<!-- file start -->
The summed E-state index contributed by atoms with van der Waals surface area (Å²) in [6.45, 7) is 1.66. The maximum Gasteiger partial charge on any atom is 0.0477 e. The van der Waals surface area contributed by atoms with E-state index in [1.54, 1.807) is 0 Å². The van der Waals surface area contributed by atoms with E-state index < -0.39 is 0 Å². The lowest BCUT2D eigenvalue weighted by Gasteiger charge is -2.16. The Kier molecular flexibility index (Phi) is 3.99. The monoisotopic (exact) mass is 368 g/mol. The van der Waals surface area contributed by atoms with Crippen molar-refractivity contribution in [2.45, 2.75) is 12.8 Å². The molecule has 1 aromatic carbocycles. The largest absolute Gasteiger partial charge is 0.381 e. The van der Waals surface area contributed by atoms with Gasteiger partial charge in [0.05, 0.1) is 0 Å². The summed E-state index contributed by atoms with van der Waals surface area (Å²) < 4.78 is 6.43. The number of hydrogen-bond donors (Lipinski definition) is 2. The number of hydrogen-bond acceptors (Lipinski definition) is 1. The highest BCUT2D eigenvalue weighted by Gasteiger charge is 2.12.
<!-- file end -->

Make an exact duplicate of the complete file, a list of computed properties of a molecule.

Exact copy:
The summed E-state index contributed by atoms with van der Waals surface area (Å²) in [6.45, 7) is 1.66. The maximum Gasteiger partial charge on any atom is 0.0477 e. The van der Waals surface area contributed by atoms with E-state index in [1.54, 1.807) is 0 Å². The van der Waals surface area contributed by atoms with E-state index < -0.39 is 0 Å². The lowest BCUT2D eigenvalue weighted by Gasteiger charge is -2.16. The Kier molecular flexibility index (Phi) is 3.99. The monoisotopic (exact) mass is 368 g/mol. The van der Waals surface area contributed by atoms with Crippen molar-refractivity contribution in [2.45, 2.75) is 12.8 Å². The molecule has 1 aromatic carbocycles. The largest absolute Gasteiger partial charge is 0.381 e. The van der Waals surface area contributed by atoms with Gasteiger partial charge in [0.05, 0.1) is 0 Å². The summed E-state index contributed by atoms with van der Waals surface area (Å²) < 4.78 is 6.43. The number of hydrogen-bond donors (Lipinski definition) is 2. The number of hydrogen-bond acceptors (Lipinski definition) is 1. The highest BCUT2D eigenvalue weighted by Gasteiger charge is 2.12.